This father’s gender-fluid child taught him a lesson on love more powerful than any sermon
By Ethan Vesely-Flad
Amidst the anguish of recent weeks, I am so grateful for two things: first, the profound love that is being shared, as resistance and fortitude to the violence we are experiencing – from Orlando to Dhaka to Baghdad and on & on – and second, the lessons that the next generations are teaching me.
In the wake of the Orlando massacre, in particular, I am especially thankful to my six-year-old child M, who continues to challenge and change me, day by day.
This pink long-sleeve ensemble is what M chose to put on one recent morning, despite the coming 90-degree heat. The day before, it was a Star Wars shirt and lots of talk of swords & fighting. One day previous, he wore a beautiful white flowered dress. (And told stories featuring guns. Sigh.) That same week, as the school year ended, on the big Field Day party it was a favorite long pink dress, and the next & final day, it was a simple green polo as he said goodbye to the beloved Jennies pair of kindergarten teachers and displayed his wolf project at the science fair. And on & on.
The thing now is that it has been months, almost years, since M’s gender creativity prompted me to take a photo — it’s no longer unusual to us. The only times we get deeper are the rare occasions when M says he’s a girl, rather than his normal mantra: “I’m a boy who likes to wear dresses.” (We have noticed M seems most likely to push back when an exclusively binary framework is presented: “Boys on this side but girls on that side.”) We are seriously blessed to be in a school, and church, and community setting where that fluid and changing sense of gender expression is not only ok and safe, but respected and welcome.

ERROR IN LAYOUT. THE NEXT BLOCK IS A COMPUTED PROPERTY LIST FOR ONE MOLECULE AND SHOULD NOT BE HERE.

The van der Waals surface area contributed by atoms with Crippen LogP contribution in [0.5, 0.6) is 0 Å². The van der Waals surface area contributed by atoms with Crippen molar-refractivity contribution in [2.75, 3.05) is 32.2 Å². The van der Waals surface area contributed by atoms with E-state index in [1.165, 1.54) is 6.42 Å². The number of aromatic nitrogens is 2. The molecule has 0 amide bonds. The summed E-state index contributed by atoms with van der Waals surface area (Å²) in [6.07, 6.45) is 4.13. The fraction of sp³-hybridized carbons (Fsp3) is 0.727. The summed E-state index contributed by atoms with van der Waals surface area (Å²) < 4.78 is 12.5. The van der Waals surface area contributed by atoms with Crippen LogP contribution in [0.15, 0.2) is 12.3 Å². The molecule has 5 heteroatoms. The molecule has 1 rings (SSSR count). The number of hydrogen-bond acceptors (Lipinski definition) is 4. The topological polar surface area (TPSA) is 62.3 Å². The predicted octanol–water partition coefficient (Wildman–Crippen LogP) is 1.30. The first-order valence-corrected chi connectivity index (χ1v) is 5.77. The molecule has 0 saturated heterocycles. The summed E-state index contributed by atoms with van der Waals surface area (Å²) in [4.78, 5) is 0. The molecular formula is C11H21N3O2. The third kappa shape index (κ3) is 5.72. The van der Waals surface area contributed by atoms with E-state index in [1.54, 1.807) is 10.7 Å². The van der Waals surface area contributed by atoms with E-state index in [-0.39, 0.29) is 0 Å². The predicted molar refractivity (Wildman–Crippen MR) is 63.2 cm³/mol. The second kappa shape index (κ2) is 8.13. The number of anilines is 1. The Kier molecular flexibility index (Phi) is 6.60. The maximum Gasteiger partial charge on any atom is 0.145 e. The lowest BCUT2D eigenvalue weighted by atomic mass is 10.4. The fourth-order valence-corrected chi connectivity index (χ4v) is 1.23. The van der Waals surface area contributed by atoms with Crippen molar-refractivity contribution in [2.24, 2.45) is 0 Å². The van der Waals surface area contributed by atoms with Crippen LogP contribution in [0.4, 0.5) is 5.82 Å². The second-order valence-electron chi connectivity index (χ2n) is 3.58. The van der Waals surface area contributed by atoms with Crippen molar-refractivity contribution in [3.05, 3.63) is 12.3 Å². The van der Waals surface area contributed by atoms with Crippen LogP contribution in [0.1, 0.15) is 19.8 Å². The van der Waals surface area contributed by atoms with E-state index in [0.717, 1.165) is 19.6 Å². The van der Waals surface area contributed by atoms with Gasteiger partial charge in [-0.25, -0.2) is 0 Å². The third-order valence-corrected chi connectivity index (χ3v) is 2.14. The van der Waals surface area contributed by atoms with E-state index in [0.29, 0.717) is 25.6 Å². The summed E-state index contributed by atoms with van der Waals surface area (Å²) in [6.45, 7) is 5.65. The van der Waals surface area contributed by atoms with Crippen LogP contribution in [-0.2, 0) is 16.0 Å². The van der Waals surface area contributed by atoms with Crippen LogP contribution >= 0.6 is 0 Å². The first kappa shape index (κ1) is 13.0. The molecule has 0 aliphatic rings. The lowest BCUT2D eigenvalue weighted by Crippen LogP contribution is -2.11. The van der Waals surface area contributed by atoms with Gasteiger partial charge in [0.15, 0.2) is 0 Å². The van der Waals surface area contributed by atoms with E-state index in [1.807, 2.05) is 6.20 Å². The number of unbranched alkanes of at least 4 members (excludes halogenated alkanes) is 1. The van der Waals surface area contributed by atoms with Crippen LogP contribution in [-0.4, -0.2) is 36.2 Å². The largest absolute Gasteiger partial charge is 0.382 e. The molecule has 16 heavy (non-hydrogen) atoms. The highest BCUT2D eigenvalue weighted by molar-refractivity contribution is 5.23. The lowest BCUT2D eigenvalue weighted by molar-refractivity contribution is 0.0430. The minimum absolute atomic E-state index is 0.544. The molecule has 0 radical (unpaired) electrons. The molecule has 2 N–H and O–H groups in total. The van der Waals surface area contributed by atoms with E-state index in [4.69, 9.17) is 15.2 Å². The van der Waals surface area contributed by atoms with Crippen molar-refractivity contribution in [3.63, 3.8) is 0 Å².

In the past few weeks, through social media and other semi-public settings, many friends have openly discussed their sense of gender identity, and for those who (like me) identify as heterosexual and cisgender (a term I am just learning, along with my identifying pronouns) these conversations have included one’s personal engagement with LGBTQ and queer spaces and communities. For me, like most, there is so much to say, and I know that growing up in the 1970s and ’80s, self-identifying as an athlete and member of the hip-hop generation, there would have been many times when I was complicit with homophobia in my youth. One moment from middle school years is etched in my memory, when a teacher said something that clearly made fun of and denigrated an effeminate man, and I laughed loudly and retold that story on many occasions during the following school years.
I know that it was later, in college, when I found a space where I first truly came to be in conversation around my heteronormativity in the context of the violence experienced by LGBT peoples. There was one moment during those four critical years of my psychological development and maturation when I was propositioned by a gay man in a time and space that felt threatening and left me feeling deeply vulnerable, exposed, and shaken. Ultimately, however, rather than making me angry at gays and fearful of them, I felt more compassionate and connected to the gay community — and more aware of my own sense of sexual questioning and gender identity.